Monday, June 19, 2006

ECONOMICS: The concept of value to a lone human

I'm going to have a series of posts that will describe concepts in Economics. I've recently been listening to the Rukeyser series of audiotapes of the Great Economic Thinkers, and many of the concepts are difficult to understand, or, in contrast, some of the arguments between schools of economics are difficult to distinguish between.

The conceptualization of economic cases.

Before I begin the discussion, economics is rife with cases and models. One fault that many economists have with each others models is that the model (1) makes assumptions and (2) holds everything else equal and (3) oversimplifies.

Of course, the problem with these are that the assumptions may presuppose an answer, nothing is static, and simplifications may eliminate alternative explanations.

Thus, in each of my models, I will attempt to discuss the major assumptions, how static/dynamic each model is, and the simplifications employed.

The concept of value

Imagine a lone human, eking out a living by their own effort. There are no other humans involved in this model.

The human produces a quantity of food. What is the value of the food?

1) The value of the food is equivalent to the items used up in order to procure the food.

2) The value of the food is equivalent to the amount of effort involved in procuring the food. This can include (1) above if you argue that effort is used up.

3) The value of the food is equivalent to what was given up in order to obtain the food. This can include (1) and (2) above, if you argue that effort was given up and that items were used up, and that these could have been put to a different use. It can also include what is know as the opportunity cost, that is, the thing given up so that the current item can be obtained. {NOTE: This is a broad simplification of opportunity cost.}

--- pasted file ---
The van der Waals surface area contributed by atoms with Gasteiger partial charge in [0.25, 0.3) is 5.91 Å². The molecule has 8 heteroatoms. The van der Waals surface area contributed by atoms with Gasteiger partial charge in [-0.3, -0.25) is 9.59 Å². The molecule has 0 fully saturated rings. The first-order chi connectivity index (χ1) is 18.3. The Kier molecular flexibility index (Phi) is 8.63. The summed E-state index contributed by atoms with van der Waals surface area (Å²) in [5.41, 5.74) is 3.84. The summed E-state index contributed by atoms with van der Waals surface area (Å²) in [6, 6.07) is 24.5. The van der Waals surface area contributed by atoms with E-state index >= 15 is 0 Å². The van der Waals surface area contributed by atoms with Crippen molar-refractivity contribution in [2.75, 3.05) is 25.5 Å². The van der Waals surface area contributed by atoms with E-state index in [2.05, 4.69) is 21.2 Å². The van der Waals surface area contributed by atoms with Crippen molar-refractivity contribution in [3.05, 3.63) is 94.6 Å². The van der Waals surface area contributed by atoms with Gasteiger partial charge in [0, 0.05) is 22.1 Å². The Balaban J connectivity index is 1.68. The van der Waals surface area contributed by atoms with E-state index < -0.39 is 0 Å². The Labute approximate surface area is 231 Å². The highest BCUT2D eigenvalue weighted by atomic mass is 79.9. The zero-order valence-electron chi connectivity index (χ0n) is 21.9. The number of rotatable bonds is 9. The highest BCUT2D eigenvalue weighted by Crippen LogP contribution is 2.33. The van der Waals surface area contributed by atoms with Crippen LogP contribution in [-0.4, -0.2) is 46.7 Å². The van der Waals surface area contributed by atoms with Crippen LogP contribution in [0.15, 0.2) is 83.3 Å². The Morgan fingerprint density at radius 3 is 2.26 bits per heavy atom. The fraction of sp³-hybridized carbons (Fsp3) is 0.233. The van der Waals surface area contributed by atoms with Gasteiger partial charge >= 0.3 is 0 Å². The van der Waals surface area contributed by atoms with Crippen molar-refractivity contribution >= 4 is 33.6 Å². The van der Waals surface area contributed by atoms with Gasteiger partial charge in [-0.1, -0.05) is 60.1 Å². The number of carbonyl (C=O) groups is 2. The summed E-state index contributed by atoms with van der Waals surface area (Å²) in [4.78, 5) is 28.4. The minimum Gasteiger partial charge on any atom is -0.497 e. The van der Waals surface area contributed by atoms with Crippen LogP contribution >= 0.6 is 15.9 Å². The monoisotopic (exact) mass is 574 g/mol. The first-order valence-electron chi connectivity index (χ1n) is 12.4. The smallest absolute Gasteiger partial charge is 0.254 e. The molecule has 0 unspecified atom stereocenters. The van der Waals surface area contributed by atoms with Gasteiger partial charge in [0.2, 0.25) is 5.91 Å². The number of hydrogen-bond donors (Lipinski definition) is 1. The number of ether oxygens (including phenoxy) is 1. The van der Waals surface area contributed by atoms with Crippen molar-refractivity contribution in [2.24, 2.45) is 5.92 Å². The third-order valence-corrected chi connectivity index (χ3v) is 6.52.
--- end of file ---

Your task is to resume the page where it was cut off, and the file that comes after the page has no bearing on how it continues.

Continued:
Utility theory describes a notion of value that has each thing have a certain amount of utility, and thus, our lone human describes a certain amount of utility in producing the food that is equal or greater than the utility of not obtaining the food.

Some self-awareness will enlighten us to the use of utility theory.

Our lone human is not hungry. Therefore there is little need to obtain food. That is, there is little utility in obtaining the food. There is greater utility in using the time and effort that would be expended in obtaining the food in doing something else. Time passes. Our lone human becomes hungry. That is, the utility of obtaining food has increased over time.

In the illustration, the utility of obtaining food begins less than the utility of doing something to obtain the food. Over time, as our lone human becomes hungrier, the utility of getting something to eat increases until it has greater utility to eat, than to do nothing to obtain food. Generally, at this point our lone human will act.

To complicate this, let's assume that our lone human understands time and that, over time our lone human becomes hungrier. The lone human may not wait to act until the utility cross-over point is reached. Knowing that they will become hungry, the lone human may perceive utility in acting to obtain an item before the utility of consuming the item is equal or greater to the utility of the act of obtaining the item. Thus, you might argue that the perceived utility can be more or less than the actual utility, and a human might act upon the perceived utility rather than the actual utility. For example, our lone human might obtain the food early, in effect saving food, for later use. Or, the human might put off obtaining the food if the human perceives utility in self-denial. Both of these qualities are present in consumers.

At any particular time during these discussions, I may use any or all of these working definitions of value. I submit that the utility theory is most likely the best, but, it is also the clumsiest. I will most likely default to using utility as a synonym for value, and I will attempt to discuss other points of view as appropriate.

NEXT:Our lone human gains a friend.


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